Budding shoots to welcome Spring.

I sat under her newly trimmed branches to speak to my dad and my grandparents, and to thank the Chiku Tree for staying alive so that our family members may gather under her numerous loving arms year after year.

The peace found under a tree is available to everyone regardless of economic status.

Lunar New Year Ease


Over the years visiting the temple of my childhood on the first day of Lunar New Year has gained significance for me.

With the painted temple guardian since I was 5. (1-2-22)

The familiar aroma of incense, dancing flames from red candles, bold calligraphy in red or gold welcome me.

And despite their silence, the temple guardians painted on red doors tell me I’m home.

With the other painted temple guardian. (1-2-22)

Relating to things is easier than relating to people for me because the former encourages contemplation while the latter depends on listening skills of both parties.

Greeting the Tiger deities on the New Year of the Tiger. (1-2-22)

With people, I have to tread cautiously lest any comment or question on my part sow the seed of discord or open a floodgate of criticisms and complaints.

My brother took this picture of me standing under the Chiku Tree planted by our late dad. The tree is still going strong because it’s being cared for by many all these years. (1-2-22)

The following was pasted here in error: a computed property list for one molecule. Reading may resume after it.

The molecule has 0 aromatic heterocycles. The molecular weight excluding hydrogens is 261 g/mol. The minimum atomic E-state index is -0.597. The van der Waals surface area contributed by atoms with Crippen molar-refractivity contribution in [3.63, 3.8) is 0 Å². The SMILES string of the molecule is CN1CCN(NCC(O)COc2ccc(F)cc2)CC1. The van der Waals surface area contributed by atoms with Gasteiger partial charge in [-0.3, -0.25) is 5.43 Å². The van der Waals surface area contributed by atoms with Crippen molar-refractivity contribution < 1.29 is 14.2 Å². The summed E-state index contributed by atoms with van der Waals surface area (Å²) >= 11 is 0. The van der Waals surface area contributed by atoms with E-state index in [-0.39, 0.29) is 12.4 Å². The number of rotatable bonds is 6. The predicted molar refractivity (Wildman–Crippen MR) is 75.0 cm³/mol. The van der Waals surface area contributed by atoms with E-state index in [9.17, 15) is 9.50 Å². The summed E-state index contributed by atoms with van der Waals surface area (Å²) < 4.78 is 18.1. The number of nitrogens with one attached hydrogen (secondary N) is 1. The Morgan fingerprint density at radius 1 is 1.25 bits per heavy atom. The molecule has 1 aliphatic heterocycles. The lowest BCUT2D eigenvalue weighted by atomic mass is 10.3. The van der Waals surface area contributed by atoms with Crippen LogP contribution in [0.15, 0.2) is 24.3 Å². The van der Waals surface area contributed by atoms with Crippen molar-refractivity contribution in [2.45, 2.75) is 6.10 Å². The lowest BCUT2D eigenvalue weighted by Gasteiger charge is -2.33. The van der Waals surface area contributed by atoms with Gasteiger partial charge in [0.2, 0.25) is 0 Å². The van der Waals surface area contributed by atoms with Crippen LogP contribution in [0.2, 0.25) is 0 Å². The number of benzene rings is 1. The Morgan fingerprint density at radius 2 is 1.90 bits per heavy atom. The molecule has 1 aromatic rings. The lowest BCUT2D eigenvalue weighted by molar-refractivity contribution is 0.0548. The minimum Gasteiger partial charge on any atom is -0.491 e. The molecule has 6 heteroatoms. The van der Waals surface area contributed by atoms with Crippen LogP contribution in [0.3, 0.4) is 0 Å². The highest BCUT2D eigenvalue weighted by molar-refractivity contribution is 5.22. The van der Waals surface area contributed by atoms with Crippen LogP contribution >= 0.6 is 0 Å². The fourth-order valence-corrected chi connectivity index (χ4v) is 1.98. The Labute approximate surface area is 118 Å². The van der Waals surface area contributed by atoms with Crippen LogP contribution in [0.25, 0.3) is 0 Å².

Perhaps that is one of the reasons why taking pictures to capture moments of affection whether it’s with a door, a tree or a human being mean so much to me.

My cousin Michelle and I took our first picture at this door when she was just 8 years old. For the past few years we had been doing this obligatory Chinese New Year pose. I hope we can keep taking pictures to capture this moment of affection between 2 cousins from different generations for as long as possible. (1-2-22)

The Goddess at Orchid Gardens


“You walk very well,” the lady on the motorised scooter addressed me heartily when I greeted her.

We were on our way out of the orchid gardens when we met. From a distance she looked like a pink blob.

But upclose, she was fully coordinated spotting a face mask and comfortable cotton frock of bandung pink while her thick silvery hair was held in a neat bun by a pair of pink tiger lilies clasp. A circular brooch of antique gold resembling a Flower of Life caught the morning sun and sparkled attractively atop her shoulder.

I felt like hugging her. But in the current climate I wasn’t sure how my gesture would be perceived.

“Thank you! You look amazing!” I said to her, hoping she could pick up the sincerity in my voice.

Earlier on in the pavilion, a soft breeze had risen as I offered the bottled coconut juice which was given to me to the Sky and Earth first before I took my sip. (I saw this practice in a mongolian documentary)

As the pink vision receded steadily from my view under the wide open sky, I had the feeling that I did not just compliment a handicapped lady, but a goddess on her chariot making the rounds in her gardens.